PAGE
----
Updated on October 18, 2018. Medical content reviewed by Dr. Richard Koffler, MD, Board Certified Physiatrist
After Senate Bill 0710 was approved, by the House on June 24, 2005, and the Senate on June 28, 2005, it was vetoed by the Governor on June 29, 2005. The House and Senate responded by overriding the veto, on June 30, 2005.
And on January 03, 2006, the veto was successfully overridden by the House 59-13, effectively creating the Edward O. Hawkins and Thomas C. Slater Medical Marijuana Act, effectively removing all state-level criminal penalties on the use and possession of marijuana by patients in possession of a written letter from a physician stating that he or she may benefit from the medical use of marijuana for alleviating symptoms caused by debilitating medical conditions and their medical treatments.
Senate Bill 791, an amendment passed on June 21, 2007, removed the repeal date for the Rhode Island Medical Marijuana Act, in addition to expanding the definition of primary caregiver.
H5359 — passed on February 10, 2009; effective June 16, 2009 — amended the Edward O. Hawkins and Thomas C. Slater Medical Marijuana Act, to include instructions for the creation, regulation, and administration of state-licensed compassion care centers — also known as “medical marijuana dispensary” — which may acquire, possess, cultivate, manufacture, deliver, transfer, transport, supply, or dispense marijuana, or related supplies and educational materials, to aid qualifying patients and their registered caregivers, on February 10, 2009.
The first Rhode Island state-licensed medical marijuana dispensary, “The Thomas C. Slater Compassion Center,” opened to registered patients, on April 19, 2013.
As per the Rhode Island, “Edward O. Hawkins and Thomas C. Slater Medical Marijuana Act,” qualified medical marijuana patients and their primary caregivers, are legally allowed to cultivate and possess, no more than twelve (12) plants, and five (5) ounces of usable cannabis.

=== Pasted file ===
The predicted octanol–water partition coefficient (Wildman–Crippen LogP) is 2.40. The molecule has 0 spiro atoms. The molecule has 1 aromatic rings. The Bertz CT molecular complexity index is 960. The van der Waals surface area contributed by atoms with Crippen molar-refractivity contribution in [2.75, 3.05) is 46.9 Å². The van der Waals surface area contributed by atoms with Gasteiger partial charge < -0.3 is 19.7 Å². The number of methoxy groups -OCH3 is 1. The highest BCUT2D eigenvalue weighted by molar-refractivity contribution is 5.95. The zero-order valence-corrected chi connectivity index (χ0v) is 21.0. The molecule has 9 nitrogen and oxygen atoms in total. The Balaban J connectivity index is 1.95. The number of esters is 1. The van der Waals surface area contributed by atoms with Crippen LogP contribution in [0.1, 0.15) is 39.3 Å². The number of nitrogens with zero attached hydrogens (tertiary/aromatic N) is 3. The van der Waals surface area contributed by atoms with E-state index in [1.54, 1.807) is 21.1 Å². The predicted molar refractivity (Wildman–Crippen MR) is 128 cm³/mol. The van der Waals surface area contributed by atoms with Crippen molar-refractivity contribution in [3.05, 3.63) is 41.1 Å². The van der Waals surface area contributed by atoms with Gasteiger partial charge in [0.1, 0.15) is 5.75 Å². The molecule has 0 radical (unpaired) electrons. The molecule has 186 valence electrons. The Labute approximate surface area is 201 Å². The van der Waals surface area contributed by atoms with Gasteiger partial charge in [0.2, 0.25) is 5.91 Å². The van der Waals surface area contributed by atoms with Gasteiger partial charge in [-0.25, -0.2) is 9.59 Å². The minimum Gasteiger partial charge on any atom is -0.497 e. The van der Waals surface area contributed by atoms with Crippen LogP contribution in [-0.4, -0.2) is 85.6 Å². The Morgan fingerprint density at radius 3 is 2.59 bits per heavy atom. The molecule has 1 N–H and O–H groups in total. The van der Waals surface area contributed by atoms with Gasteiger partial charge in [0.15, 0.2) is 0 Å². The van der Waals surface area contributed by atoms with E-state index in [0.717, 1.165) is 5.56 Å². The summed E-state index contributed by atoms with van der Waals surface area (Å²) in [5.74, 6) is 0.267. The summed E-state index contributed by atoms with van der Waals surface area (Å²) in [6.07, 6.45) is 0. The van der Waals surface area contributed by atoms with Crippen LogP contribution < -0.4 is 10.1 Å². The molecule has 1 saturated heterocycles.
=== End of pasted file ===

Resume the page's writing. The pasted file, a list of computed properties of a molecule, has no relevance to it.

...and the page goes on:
Rhode Island Medical Marijuana Program — “THE EDWARD O. HAWKINS AND THOMAS C. SLATER MEDICAL MARIJUANA ACT”
Introduced By: Representatives Slater, Diaz, Williams, Williamson, and Almeida
Date Introduced: February 10, 2009
Referred To: House Health, Education & Welfare
It is enacted by the General Assembly as follows:
SECTION 1. Sections 21-28.6-3, 21-28.6-4, 21-28.6-6 and 21-28.6-7 of the General Laws in Chapter 21-28.6 entitled “The Edward O. Hawkins and Thomas C. Slater Medical Marijuana Act” are hereby amended to read as follows:
21-28.6-3. Definitions. — For the purposes of this chapter:
(1) “Cardholder” means a qualifying patient, a primary caregiver, or a principal officer, board member, employee, volunteer, or agent of a compassion center who has been issued and possesses a valid registry identification card.
(2) “Compassion center” means a not-for-profit entity registered under section 21-28.6-10 that acquires, possesses, cultivates, manufactures, delivers, transfers, transports, supplies or dispenses marijuana, or related supplies and educational materials to registered qualifying patients and their registered primary caregivers who have designated it as one of their primary caregivers.
(3) “Debilitating medical condition” means: